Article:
An item is passed to the command via a parameter, and is magically set on the Item property of the command class instance.

The ValueFromPipeline parameter being set to “true” on the Item property’s Parameter attribute will allow for chaining of this command with others so that items can be fed into it via a pipe bridging the commands together in PowerShell.

An instance of the Sitecore.Data.MasterVariablesReplacer class — which is created by the GetMasterVariablesReplacer() method of the Sitecore.Configuration.Factory class based on the “MasterVariablesReplacer” setting of your Sitecore instance’s Web.config — is used to expand tokens on the supplied Sitecore item after the item was flagged for editing.

Once tokens have been expanded on the item — or not in the event an exception is encountered — the item is written to the Results window via the WriteItem method which is defined in the BaseCommand class.

I then had to wire up the custom command via a patch configuration file:

<configuration xmlns:patch="http://www.sitecore.net/xmlconfig/">
  <sitecore>
    <powershell>
      <commandlets>
		    <add Name="Custom Commandlets" type="*, CommandLineExtensions" />
      </commandlets>
    </powershell>
  </sitecore>                                                                                     
</configuration>

Let’s take this custom command for a spin.

I created a bunch of test items, and set tokens in their fields. I then selected the following page at random for testing:

page-one-unexpanded-tokens

I opened up the Integrated Scripting Environment of Sitecore PowerShell Extensions, typed in the following PowerShell code, and executed by pressing Ctrl-E:

spe-ise-expand-tokens-page-one

As you can see tokens were expanded on the Page One item:

page-one-expanded-tokens

How about expanding tokens on all descendants of the Home item? Let’s see an example of how we can do that.

I chose the following content item — a grandchild of the Home item — for testing:

inner-page-one-unexpanded-tokens

I switched back over to the Integrated Scripting Environment, wrote the following code for testing — the Get-ChildItem command with the -r parameter (this means do this recursively) will grab all descendants of the Home item, and pipe each item in the result set into the Expand-Token command — and clicked the Execute button:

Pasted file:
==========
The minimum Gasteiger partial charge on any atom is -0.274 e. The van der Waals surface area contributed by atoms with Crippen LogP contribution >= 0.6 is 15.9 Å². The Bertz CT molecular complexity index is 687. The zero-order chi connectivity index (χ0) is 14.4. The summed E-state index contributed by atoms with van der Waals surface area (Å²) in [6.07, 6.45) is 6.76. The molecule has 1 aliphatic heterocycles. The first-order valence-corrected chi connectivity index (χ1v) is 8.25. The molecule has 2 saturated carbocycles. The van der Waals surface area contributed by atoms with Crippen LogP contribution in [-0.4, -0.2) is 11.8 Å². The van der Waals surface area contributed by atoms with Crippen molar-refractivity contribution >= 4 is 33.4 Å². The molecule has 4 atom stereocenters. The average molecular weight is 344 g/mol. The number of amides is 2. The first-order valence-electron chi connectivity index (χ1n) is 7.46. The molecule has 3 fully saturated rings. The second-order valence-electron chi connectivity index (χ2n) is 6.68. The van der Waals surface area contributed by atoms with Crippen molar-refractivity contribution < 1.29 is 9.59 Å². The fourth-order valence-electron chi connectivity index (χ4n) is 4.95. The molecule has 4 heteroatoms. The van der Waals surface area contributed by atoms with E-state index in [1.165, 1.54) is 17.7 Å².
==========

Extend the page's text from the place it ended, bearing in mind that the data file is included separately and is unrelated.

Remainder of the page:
spe-ise-expand-on-descendants

I then went back to the grandchild item of the Home page in the content tree, and saw that tokens were expanded in its fields:

spe-expanded-on-descendants

If you have any thoughts or comments on this, or ideas for new commands in Sitecore PowerShell Extensions, please share in a comment.

Until next time, have a scriptolicious day!

Expand Tokens on Sitecore Items Using a Custom Command in Revolver

On September 18, 2013, I presented Sitecore from the Command Line at the Sitecore User Group – New England.

During my presentation, I gave an example of creating a custom command in Revolver — the first scripting platform for Sitecore built by Alistair Deneys — and thought I would write something up for those who had missed the presentation, or wanted to revisit what I had shown.

One thing that plagues some Sitecore developers — if you disagree please leave a comment — is not having a nice way to expand tokens on items when tokens are added to Standard Values after items had been created previously.

Newly added tokens “bleed” into preexisting items’ fields, and I’ve seen developers perform crazy feats of acrobatic gymnastics to expand them — writing a standalone web form to recursive crawl the content tree to expand these is such an example (take a look at Empower Your Content Authors to Expand Standard Values Tokens in the Sitecore Client where I offer an alternative way to expand tokens on content items).

The following custom Revolver command will expand tokens on a supplied Sitecore item, and help out on the front of expanding newly added tokens on preexisting items:

using System;
using Sitecore.Configuration;
using System.Linq;

using Sitecore.Data;
using Sitecore.Data.Items;

using Revolver.Core;
using Revolver.Core.Commands;

namespace CommandLineExtensions.Revolver.Commands
{
    public class ExpandTokensCommand : BaseCommand
    {
        private static readonly MasterVariablesReplacer TokenReplacer = Factory.GetMasterVariablesReplacer();

        public override string Description()
        {
            return "Expand tokens on an item";
        }

        public override HelpDetails Help()
        {